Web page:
Some troubling footages in the time of coronavirus pandemic has come up showing dead bodies being loaded into refrigerated trucks using forklifts outside Brooklyn Hospital in New York City on Monday. The city has more than 38,000 confirmed cases of COVID-19 with more than 900 deaths.

The video was taken from a car by a nearby bystander. This clip came out hours after a nurse in Manhattan shared similar photographs of dead bodies piled into a refrigerated truck. Makeshift morgues have emerged in the New York City with rising death tolls. This is a similar situation next to the 9/11 aftermath of Twin Tower terror attack.

New York City expecting peak in upcoming weeks

The City is expecting a 'peak' in the upcoming weeks. Inundated medical system has driven rapid measures in the epicenter of the outbreak to ward off the mounting crisis. White House's subject expert and the country's top epidemiologist Dr Anthony Fauci said that other cities would experience similar situation shortly. New Orleans is expected to reach such a situation shortly, and would emerge as the next hotspot. Fauci says he was worried about Detroit and Los Angeles too.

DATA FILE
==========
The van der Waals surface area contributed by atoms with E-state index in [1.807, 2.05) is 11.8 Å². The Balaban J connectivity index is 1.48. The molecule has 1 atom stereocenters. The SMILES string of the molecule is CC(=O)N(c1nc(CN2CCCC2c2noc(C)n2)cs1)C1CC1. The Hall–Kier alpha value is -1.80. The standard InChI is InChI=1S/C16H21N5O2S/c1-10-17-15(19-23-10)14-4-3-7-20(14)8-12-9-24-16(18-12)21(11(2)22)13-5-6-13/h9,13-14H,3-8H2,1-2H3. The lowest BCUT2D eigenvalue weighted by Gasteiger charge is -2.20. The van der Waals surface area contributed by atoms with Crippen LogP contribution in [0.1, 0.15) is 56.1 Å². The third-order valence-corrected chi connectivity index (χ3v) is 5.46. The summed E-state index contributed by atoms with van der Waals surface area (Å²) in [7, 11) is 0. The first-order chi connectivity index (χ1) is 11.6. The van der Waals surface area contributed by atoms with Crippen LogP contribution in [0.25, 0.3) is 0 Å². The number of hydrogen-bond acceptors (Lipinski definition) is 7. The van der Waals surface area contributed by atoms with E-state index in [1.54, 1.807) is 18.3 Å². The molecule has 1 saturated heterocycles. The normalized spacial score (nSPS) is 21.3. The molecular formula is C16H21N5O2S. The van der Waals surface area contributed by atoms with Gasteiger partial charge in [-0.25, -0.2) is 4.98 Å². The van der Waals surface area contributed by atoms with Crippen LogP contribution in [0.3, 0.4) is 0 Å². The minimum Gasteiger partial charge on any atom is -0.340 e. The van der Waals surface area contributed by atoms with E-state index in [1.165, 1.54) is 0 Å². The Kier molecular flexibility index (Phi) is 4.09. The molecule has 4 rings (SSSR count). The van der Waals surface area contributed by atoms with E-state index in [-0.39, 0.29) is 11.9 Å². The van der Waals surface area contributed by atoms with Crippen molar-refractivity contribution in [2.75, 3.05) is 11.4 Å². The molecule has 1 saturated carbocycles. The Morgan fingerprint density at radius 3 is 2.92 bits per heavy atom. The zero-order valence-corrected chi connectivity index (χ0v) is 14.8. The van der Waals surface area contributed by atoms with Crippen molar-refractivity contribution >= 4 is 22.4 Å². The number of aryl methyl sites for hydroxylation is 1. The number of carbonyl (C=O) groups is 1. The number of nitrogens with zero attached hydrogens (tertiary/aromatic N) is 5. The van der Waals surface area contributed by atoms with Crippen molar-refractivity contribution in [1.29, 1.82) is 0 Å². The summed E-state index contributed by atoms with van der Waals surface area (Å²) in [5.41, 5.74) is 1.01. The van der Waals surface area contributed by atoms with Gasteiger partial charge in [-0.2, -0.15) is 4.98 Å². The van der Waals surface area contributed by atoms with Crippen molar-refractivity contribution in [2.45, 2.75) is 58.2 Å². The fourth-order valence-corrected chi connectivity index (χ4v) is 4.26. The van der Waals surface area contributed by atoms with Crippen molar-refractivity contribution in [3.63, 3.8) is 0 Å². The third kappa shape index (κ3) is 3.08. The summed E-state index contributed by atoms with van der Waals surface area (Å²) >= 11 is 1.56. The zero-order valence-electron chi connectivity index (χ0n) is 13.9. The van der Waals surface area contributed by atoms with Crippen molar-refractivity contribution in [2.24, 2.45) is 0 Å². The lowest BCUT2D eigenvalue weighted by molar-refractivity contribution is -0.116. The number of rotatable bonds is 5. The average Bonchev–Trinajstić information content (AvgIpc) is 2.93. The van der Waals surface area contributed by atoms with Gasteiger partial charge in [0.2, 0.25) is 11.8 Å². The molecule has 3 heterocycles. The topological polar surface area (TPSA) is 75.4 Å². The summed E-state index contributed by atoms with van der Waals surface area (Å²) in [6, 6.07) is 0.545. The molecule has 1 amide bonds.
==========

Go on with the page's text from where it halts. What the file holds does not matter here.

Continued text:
Forklift Bodies
Forklift used to shift dead bodies in NYC Twitter

President Donald Trump extended the social distancing guidelines to the end of April. He made a statement that received much criticism; he told that if the death toll remains under 200,000 when the pandemic comes to an end, which would be considered a 'good job'. The 38-year-old, he told Buzzfeednews reported that the nurse took the photo after his shift on Sunday 'to show people, the ghastly reality' of coronavirus in the US.

"I never had the patience to sit with somebody I'd just met until they took their last breath. But I really liked this lady's cardigan and pajamas so I decided to stay and get to know her a little," he said. Field hospitals are also popping up in Central Park and also in top hotels like the Plaza and St Regis, reported Daily Mail. US has more than 164,670 confirmed cases as of Tuesday, with 3,180 deaths